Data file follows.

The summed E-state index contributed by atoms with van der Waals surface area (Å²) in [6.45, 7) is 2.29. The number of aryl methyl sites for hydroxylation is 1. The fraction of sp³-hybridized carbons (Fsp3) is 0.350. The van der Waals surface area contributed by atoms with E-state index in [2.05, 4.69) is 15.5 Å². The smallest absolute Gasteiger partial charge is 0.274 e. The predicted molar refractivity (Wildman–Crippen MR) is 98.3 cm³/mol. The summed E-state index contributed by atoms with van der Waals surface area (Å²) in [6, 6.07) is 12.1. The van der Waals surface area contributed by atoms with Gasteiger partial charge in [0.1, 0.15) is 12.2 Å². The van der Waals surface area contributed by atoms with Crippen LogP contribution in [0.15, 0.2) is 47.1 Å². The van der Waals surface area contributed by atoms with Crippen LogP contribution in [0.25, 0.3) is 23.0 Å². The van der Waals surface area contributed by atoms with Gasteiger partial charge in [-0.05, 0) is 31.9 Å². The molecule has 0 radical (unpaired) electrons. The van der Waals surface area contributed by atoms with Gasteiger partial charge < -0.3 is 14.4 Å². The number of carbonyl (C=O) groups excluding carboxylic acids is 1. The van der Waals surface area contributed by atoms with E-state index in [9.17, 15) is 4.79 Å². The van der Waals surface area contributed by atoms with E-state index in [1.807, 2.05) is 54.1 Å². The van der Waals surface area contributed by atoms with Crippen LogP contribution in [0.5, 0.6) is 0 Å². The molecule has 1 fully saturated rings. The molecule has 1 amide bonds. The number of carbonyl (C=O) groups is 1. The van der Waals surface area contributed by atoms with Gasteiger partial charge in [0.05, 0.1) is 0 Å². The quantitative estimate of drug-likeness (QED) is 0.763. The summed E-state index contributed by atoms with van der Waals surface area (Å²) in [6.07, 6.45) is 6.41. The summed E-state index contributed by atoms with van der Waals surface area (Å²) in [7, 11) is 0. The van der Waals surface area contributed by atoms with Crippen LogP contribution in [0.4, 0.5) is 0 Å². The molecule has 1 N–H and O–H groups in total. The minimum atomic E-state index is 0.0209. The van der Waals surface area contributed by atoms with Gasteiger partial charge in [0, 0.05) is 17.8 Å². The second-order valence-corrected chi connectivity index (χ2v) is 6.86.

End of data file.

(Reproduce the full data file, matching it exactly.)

The summed E-state index contributed by atoms with van der Waals surface area (Å²) in [6.45, 7) is 2.29. The number of aryl methyl sites for hydroxylation is 1. The fraction of sp³-hybridized carbons (Fsp3) is 0.350. The van der Waals surface area contributed by atoms with E-state index in [2.05, 4.69) is 15.5 Å². The smallest absolute Gasteiger partial charge is 0.274 e. The predicted molar refractivity (Wildman–Crippen MR) is 98.3 cm³/mol. The summed E-state index contributed by atoms with van der Waals surface area (Å²) in [6, 6.07) is 12.1. The van der Waals surface area contributed by atoms with Gasteiger partial charge in [0.1, 0.15) is 12.2 Å². The van der Waals surface area contributed by atoms with Crippen LogP contribution in [0.15, 0.2) is 47.1 Å². The van der Waals surface area contributed by atoms with Crippen LogP contribution in [0.25, 0.3) is 23.0 Å². The van der Waals surface area contributed by atoms with Gasteiger partial charge in [-0.05, 0) is 31.9 Å². The molecule has 0 radical (unpaired) electrons. The van der Waals surface area contributed by atoms with Gasteiger partial charge < -0.3 is 14.4 Å². The number of carbonyl (C=O) groups excluding carboxylic acids is 1. The van der Waals surface area contributed by atoms with E-state index in [9.17, 15) is 4.79 Å². The van der Waals surface area contributed by atoms with E-state index in [1.807, 2.05) is 54.1 Å². The van der Waals surface area contributed by atoms with Crippen LogP contribution in [0.5, 0.6) is 0 Å². The molecule has 1 fully saturated rings. The molecule has 1 amide bonds. The number of carbonyl (C=O) groups is 1. The van der Waals surface area contributed by atoms with Gasteiger partial charge in [0.05, 0.1) is 0 Å². The quantitative estimate of drug-likeness (QED) is 0.763. The summed E-state index contributed by atoms with van der Waals surface area (Å²) in [6.07, 6.45) is 6.41. The summed E-state index contributed by atoms with van der Waals surface area (Å²) in [7, 11) is 0. The van der Waals surface area contributed by atoms with Crippen LogP contribution in [0.4, 0.5) is 0 Å². The molecule has 1 N–H and O–H groups in total. The minimum atomic E-state index is 0.0209. The van der Waals surface area contributed by atoms with Gasteiger partial charge in [0, 0.05) is 17.8 Å². The second-order valence-corrected chi connectivity index (χ2v) is 6.86.